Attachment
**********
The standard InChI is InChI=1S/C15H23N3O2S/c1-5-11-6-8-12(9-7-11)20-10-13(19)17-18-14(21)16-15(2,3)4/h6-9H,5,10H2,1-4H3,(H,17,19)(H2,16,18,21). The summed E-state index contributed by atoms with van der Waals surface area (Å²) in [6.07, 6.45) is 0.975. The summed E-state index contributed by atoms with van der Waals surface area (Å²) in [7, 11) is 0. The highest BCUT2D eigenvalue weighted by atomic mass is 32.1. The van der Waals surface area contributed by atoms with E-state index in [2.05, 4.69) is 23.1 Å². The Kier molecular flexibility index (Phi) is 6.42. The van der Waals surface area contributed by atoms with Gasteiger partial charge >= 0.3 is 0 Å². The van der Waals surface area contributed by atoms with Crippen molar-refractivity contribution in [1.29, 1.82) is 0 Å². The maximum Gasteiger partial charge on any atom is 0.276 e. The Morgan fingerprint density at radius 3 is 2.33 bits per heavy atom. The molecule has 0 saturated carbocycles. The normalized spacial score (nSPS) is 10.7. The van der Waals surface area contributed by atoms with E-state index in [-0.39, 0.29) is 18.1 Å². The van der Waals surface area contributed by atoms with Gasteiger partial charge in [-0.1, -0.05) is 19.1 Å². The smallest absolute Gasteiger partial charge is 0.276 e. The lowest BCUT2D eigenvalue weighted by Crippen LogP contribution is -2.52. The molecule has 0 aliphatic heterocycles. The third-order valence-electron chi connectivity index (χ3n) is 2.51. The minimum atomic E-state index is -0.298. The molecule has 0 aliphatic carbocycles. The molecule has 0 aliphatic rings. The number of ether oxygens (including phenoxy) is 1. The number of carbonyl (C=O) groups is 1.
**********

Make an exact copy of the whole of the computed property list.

The standard InChI is InChI=1S/C15H23N3O2S/c1-5-11-6-8-12(9-7-11)20-10-13(19)17-18-14(21)16-15(2,3)4/h6-9H,5,10H2,1-4H3,(H,17,19)(H2,16,18,21). The summed E-state index contributed by atoms with van der Waals surface area (Å²) in [6.07, 6.45) is 0.975. The summed E-state index contributed by atoms with van der Waals surface area (Å²) in [7, 11) is 0. The highest BCUT2D eigenvalue weighted by atomic mass is 32.1. The van der Waals surface area contributed by atoms with E-state index in [2.05, 4.69) is 23.1 Å². The Kier molecular flexibility index (Phi) is 6.42. The van der Waals surface area contributed by atoms with Gasteiger partial charge >= 0.3 is 0 Å². The van der Waals surface area contributed by atoms with Crippen molar-refractivity contribution in [1.29, 1.82) is 0 Å². The maximum Gasteiger partial charge on any atom is 0.276 e. The Morgan fingerprint density at radius 3 is 2.33 bits per heavy atom. The molecule has 0 saturated carbocycles. The normalized spacial score (nSPS) is 10.7. The van der Waals surface area contributed by atoms with E-state index in [-0.39, 0.29) is 18.1 Å². The van der Waals surface area contributed by atoms with Gasteiger partial charge in [-0.1, -0.05) is 19.1 Å². The smallest absolute Gasteiger partial charge is 0.276 e. The lowest BCUT2D eigenvalue weighted by Crippen LogP contribution is -2.52. The molecule has 0 aliphatic heterocycles. The third-order valence-electron chi connectivity index (χ3n) is 2.51. The minimum atomic E-state index is -0.298. The molecule has 0 aliphatic carbocycles. The molecule has 0 aliphatic rings. The number of ether oxygens (including phenoxy) is 1. The number of carbonyl (C=O) groups is 1.